. cold, that can scarcely be cultivated here. Adapted to a climate where summer may be considered as almost In the year 1801 a mission was commenced among the instantaneously succeeding to winter, though their Cherokees, who had previously requested that teachers roots and stem, when mature, can support a degree of might be sent amongst them. They were visited by cold that would be fatal to our hardiest weed, the tender the Brethren Steiner and Von Schweinitz, who conshoots of the growing plant are incapable of enduring versed with the chiefs on the subject, and received the alternate heat and cold of our variable spring-time. from them assurances of friendship and protection. The There are again some plants brought from the Cape of Brethren expressed great joy on the occasion ; boping Good Hope, where the climate is similar to ours, but that now the Lord's time was come, when the glorious where the seasons are different, the summer correspond- light of the Gospel should shine upon this nation, to ing to our winter, and the winter to our summer, that whose service, above sixty years before, John Hagen in continue, when cultivated here, to flower in winter and Georgia, resolved to devote himself. On the 12th of cast off their leaves in spring. In short, we find the April, the Brethren Steiner and Byham were solemnly varied productions of the earth adapted to the climates set apart for the missionary work among the Cherokees. and seasons which God bas assigned to it. Were these They were much encouraged by the officers of the to be changed, were the time of their duration to be government residing in that district. One object of lengthened or shortened, were the motions of the globe the Missionaries, and the earnest desire of the chiefs, on wbich they depend to be altered, desolation would was the instruction of their children. The settlement succeed to luxuriance, and the world would become a (called Spring Place) was fixed near the habitation of wide unpeopled waste.
Mr Vann, who treated the Missionaries with the greatAnd to what is the permanency of our seasons owing? est hospitality, and sent his negroes to assist them in Is there, as the beathens supposed, any stern decree of building a cottage. Here they began boldly to pro
Indians of North America.
claim the word of the Cross, to whites, negroes, and were not wholly unacquainted with the subject.” The
Among the visitors of the mission at Spring Place, The Missionaries, being unable to commence a school was Captain Norton, by birth a Cherokee, but adopted for the Cheroker children so soon as the chiefs antici. by the Mohawks; he had translated the Gospel of pated, were unexpectedly surprised by a message from St. John into the Mohawk language, which was printthe Council, informing them that they must quit their ed by the British and Foreign Bible Society, while present abode. But by the intervention of Colonel he was in England as a deputy from his nation. Meigs, agent of the United States for the Cherokees, object on his present journey was to “cover the grave and the consequent resolution of another Council, they of his father with wampum," and likewise to declare to were allowed to remain ; and soon after, having finish- his own countrymen the love of God in Christ Jesus. ed the necessary buildings, they commenced school But to the great regret of the Missionaries, he was unwith four Indian boys, whom they lodged, boarded, able to accomplish the latter part of his design. They and instructed. The number of their scholars gradually were not left, however, entirely without evidence of increased : and Mr Vann kindly undertook the charge the effects of their labour ; the baptism of the first of those for whom the Missionaries were unable to fruits of the Cherokce nation, Margaret Ann Crutchprovide.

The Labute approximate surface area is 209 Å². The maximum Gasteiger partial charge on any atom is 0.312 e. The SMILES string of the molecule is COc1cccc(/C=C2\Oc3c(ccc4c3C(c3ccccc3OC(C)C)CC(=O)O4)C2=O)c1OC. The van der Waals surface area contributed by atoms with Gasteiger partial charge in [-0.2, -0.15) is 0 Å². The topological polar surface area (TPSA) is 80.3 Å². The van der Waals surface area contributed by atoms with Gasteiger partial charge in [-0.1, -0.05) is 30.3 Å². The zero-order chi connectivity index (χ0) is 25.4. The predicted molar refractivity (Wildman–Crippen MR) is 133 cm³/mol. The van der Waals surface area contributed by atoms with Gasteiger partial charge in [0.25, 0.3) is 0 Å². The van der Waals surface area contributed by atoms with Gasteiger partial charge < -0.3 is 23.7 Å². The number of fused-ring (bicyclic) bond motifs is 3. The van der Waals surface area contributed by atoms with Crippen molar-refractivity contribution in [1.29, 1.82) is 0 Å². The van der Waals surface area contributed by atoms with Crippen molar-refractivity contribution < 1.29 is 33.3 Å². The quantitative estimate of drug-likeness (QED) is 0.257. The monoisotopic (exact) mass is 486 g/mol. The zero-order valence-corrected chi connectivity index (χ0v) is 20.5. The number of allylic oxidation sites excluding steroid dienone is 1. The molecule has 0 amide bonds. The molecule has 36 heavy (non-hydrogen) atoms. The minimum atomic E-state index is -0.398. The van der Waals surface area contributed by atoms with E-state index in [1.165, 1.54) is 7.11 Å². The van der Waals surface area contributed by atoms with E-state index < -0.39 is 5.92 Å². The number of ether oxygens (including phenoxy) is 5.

field, (who became a valuable assistant the mission) The difficulties in learning the Cherokee language on the 17th of August 1811, encouraged them anew, were almost insurmountable, though the Brethren were patiently to wait for the day of visitation. In temporal assisted occasionally by the chiefs, several of whom matters they had been helped beyond their expectation; understood English. But while struggling to extend they introduced several useful trades, and cultivated the sphere of their usefulness among the adults, they the land with great success; enjoying, likewise, the endeavoured to sow the precious seed of the Word of favour and confidence of the chiefs. God in the hearts of the children, who committed to In 1814, they baptized Cbarles Renatus Hicks, one of memory many hymns and texts of Scripture with great their pupils, who was afterwards chosen king of one of pleasure. Of these boys, the Missionary Gambold the tribes of the Cherokees. He proved a faithful and writes in 1806, “We already discover some sprouts devoted follower of the Lord Jesus, and an active and which may grow up into trees of the Lord's own plant- zealous promoter of Christianity and the arts of civilized ing." Nor was this a vain hope. Several of these life among bis
countrymen. scholars became truly concerned for their salvation ; A brighter day now began to dawn upon the Cheroand after leaving school, frequently adverted (in letters kees, and Brother Gambold and his wife, who bad to their former teachers) to the instructions they had | laboured for many years with unparalleled perseverance, received at Spring Place, and expressed an earnest de- but with little success, bad at last the joy of perceiving sire to become better acquainted with the saving truths the salutary effect of the word of the Cross. Many of the Gospel. One of them named Dazizi, settled in who had formerly exhibited particular enmity, now their immediate neighbourhood, and was very useful as came asking what they must do to be saved. Their an interpreter.